The Acceleration of Gaming M&A

By Amarins Laanstra-Corn, Roshni Padhi (Stanford University), Gurneek Gill (University College London), Mustafa Bayramli (University of Pennsylvania)


I. Background

The gaming industry has become the fastest-growing form of entertainment in the world, outshining both the music and the movie industries. Compared to $41.7 billion in revenue generated by the film industry and the $19.1 billion in revenue generated by the music industry, the gaming industry generated $152.1 billion in revenue last year, and that number is projected to eclipse $200 billion in 2021. This amounts to a CAGR of 13.4% through 2023. There are a few industry-wide trends that have been responsible for this astronomical growth.

First, there has been a shift from device-centric technology to player-centric technology, i.e. a player can play the same game on multiple different devices thanks to an increase in device compatibility. This has gone hand-in-hand with the rising popularity of mobile gaming as opposed to console gaming.

Second, the Supreme Court struck down a law that deemed sports betting illegal in most states. Following that announcement -- which took place only two years ago -- nineteen states have legalized sports betting, with more states likely to follow. These legal tailwinds have contributed to additional revenue in the gaming sector.

Third, augmented reality (AR) is likely to be at the forefront of the gaming evolution, and this transformation will be largely aided by the availability of 5G coverage, which will allow developers to create fully immersive experiences without sacrificing speed or quality. For example, Qualcomm has reported that it will be releasing 5G phone-tethered AR headsets, and they will not be the only ones taking advantage of this trend.

While these three trends have propelled the industry forward on a longer-term basis, the fourth trend has been the most significant in terms of recent industry developments, especially on the M&A front. The pandemic, by forcing people to stay at home, has caused 81% of people in the United States to play games while in quarantine. This rise in consumer engagement is evidenced by industry-wide revenue highs; for example, Unity Technologies reported a 59% YoY increase in mobile game ad revenue this April, with a similar rise in in-app purchases.

II. Zynga/Rollic

In contrast to several other sectors that have been severely affected by the pandemic, the gaming industry has shown far more resistance to the COVID-19 pandemic. Over the past year, Zynga’s stock price has risen by 60.30%; thus, it is no surprise that the American social game developer has been able to acquire Istanbul-Based Rollic, a leader in the fast-growing hyper-casual games business, for approximately $180 million. This deal provides strong evidence to suggest that the pandemic-driven rise of the gaming industry will not just be temporary, and it cements Zynga’s position as the ‘largest western mobile-game company’.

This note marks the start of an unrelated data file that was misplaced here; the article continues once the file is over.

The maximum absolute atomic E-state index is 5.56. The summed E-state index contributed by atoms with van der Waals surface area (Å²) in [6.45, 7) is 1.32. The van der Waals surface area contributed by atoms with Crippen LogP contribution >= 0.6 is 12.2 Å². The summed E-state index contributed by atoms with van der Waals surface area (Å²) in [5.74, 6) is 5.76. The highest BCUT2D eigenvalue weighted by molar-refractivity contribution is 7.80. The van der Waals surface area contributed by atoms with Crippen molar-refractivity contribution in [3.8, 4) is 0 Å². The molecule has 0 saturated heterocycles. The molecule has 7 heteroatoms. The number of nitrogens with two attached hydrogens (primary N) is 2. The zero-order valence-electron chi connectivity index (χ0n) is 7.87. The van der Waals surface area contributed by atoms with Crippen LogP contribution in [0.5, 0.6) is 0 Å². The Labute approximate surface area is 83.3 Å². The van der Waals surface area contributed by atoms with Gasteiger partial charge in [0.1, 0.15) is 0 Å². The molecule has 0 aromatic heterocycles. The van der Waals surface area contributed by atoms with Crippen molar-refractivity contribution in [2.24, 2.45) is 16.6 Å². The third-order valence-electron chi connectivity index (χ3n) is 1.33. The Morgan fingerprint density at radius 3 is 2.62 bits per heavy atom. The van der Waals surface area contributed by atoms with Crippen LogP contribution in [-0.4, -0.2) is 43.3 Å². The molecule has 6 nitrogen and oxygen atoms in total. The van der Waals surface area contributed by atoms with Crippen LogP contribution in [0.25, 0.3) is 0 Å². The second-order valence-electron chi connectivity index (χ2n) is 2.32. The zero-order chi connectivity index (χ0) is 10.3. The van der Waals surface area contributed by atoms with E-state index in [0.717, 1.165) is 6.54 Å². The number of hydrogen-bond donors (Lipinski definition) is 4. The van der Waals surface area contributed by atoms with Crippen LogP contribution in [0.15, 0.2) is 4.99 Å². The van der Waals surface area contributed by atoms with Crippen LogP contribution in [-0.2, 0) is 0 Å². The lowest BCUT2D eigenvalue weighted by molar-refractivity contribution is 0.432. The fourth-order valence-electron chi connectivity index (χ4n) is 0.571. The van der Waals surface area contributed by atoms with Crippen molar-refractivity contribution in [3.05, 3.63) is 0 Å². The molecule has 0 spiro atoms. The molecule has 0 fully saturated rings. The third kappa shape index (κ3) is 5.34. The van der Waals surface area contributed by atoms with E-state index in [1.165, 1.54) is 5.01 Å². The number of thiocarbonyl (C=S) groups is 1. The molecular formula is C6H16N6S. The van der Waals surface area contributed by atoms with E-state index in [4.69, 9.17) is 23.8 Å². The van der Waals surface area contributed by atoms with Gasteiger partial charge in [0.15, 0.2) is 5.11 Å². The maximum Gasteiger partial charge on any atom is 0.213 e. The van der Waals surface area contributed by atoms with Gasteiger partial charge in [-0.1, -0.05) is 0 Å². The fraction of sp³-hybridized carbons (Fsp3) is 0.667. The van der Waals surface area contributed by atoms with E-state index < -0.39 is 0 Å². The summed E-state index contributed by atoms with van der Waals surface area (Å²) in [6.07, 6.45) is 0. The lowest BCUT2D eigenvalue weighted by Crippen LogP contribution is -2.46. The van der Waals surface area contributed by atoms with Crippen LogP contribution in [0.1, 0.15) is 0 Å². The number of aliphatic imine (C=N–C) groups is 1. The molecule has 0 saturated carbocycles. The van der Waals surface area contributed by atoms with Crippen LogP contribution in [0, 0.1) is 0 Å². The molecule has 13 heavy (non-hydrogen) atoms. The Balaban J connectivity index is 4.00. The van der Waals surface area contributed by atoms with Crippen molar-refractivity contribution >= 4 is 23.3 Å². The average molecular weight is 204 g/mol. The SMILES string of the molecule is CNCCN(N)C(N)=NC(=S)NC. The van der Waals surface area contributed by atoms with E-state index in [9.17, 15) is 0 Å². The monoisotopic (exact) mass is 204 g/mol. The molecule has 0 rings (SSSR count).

By acquiring Rollic, Zynga can diversify their business, particularly in the form of advertisement. However, Zynga has seen a slight 14% slip in share price since its peak in July. A similar drop has been experienced by many of Zynga’s competitors too, such as Glu Mobile and Electronic Arts. This drop is thought to be related to Apple’s anticipated iOS update which is expected to hamper ad-tracking technologies on their devices thus impeding advertisement effectiveness. Should this be the case, this could directly affect game download and in-game advertisement, given the volume of Apple devices that mobile games are played on. Consequently, the strategic rationale behind Zynga’s acquisition of Rollic is clear to see since Rollic generates most of its revenue from ads and they don’t use Apple’s Identifier for advertisers in player acquisition. Therefore, acquiring Rollic may be an effective way to overplay the financial distress that Apple’s update may cause to Zynga’s own ad revenue.

Moreover, this deal gives Zynga an entry into the hyper-casual game category. This type of game is fast growing and has been for a while, even before the gaming industry boost from the stay-at-home economy that has evolved during the pandemic. Voodoo achieved more mobile-game downloads last year than any other publisher and boasts a strong portfolio of hyper-causal games. Zynga will hope to add this success to their business model by acquiring Rollic, who has a strong range of hyper-casual games on their profile and are one of the market leaders in this rapidly growing category.

Overall, Zynga’s acquisition of Rollic reflects the current power of the gaming industry. Further to this, it consolidates upon their $1.8 billion acquisition of Peak Games so they can continue to expand their market share. The combination of Zynga and Rollic’s talented teams of developers will help Zynga continue to dominate an industry that is looking to continue its current rate of progression.